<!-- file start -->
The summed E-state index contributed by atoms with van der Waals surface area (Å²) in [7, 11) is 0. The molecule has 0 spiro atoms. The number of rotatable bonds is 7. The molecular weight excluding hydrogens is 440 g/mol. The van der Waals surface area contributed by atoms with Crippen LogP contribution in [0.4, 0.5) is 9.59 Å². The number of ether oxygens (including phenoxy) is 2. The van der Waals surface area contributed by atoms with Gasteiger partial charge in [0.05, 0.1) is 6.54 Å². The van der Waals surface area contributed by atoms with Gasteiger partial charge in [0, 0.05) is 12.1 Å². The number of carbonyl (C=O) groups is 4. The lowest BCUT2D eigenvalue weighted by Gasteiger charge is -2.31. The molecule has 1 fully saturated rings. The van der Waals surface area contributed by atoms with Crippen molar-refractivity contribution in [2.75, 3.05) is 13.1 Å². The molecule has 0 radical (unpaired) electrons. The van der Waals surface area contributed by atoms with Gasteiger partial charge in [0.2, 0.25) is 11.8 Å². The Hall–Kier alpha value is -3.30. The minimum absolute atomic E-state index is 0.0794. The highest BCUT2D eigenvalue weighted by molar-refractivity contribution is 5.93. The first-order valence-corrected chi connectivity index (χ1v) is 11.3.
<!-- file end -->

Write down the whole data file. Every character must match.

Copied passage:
The summed E-state index contributed by atoms with van der Waals surface area (Å²) in [7, 11) is 0. The molecule has 0 spiro atoms. The number of rotatable bonds is 7. The molecular weight excluding hydrogens is 440 g/mol. The van der Waals surface area contributed by atoms with Crippen LogP contribution in [0.4, 0.5) is 9.59 Å². The number of ether oxygens (including phenoxy) is 2. The van der Waals surface area contributed by atoms with Gasteiger partial charge in [0.05, 0.1) is 6.54 Å². The van der Waals surface area contributed by atoms with Gasteiger partial charge in [0, 0.05) is 12.1 Å². The number of carbonyl (C=O) groups is 4. The lowest BCUT2D eigenvalue weighted by Gasteiger charge is -2.31. The molecule has 1 fully saturated rings. The van der Waals surface area contributed by atoms with Crippen molar-refractivity contribution in [2.75, 3.05) is 13.1 Å². The molecule has 0 radical (unpaired) electrons. The van der Waals surface area contributed by atoms with Gasteiger partial charge in [0.2, 0.25) is 11.8 Å². The Hall–Kier alpha value is -3.30. The minimum absolute atomic E-state index is 0.0794. The highest BCUT2D eigenvalue weighted by molar-refractivity contribution is 5.93. The first-order valence-corrected chi connectivity index (χ1v) is 11.3.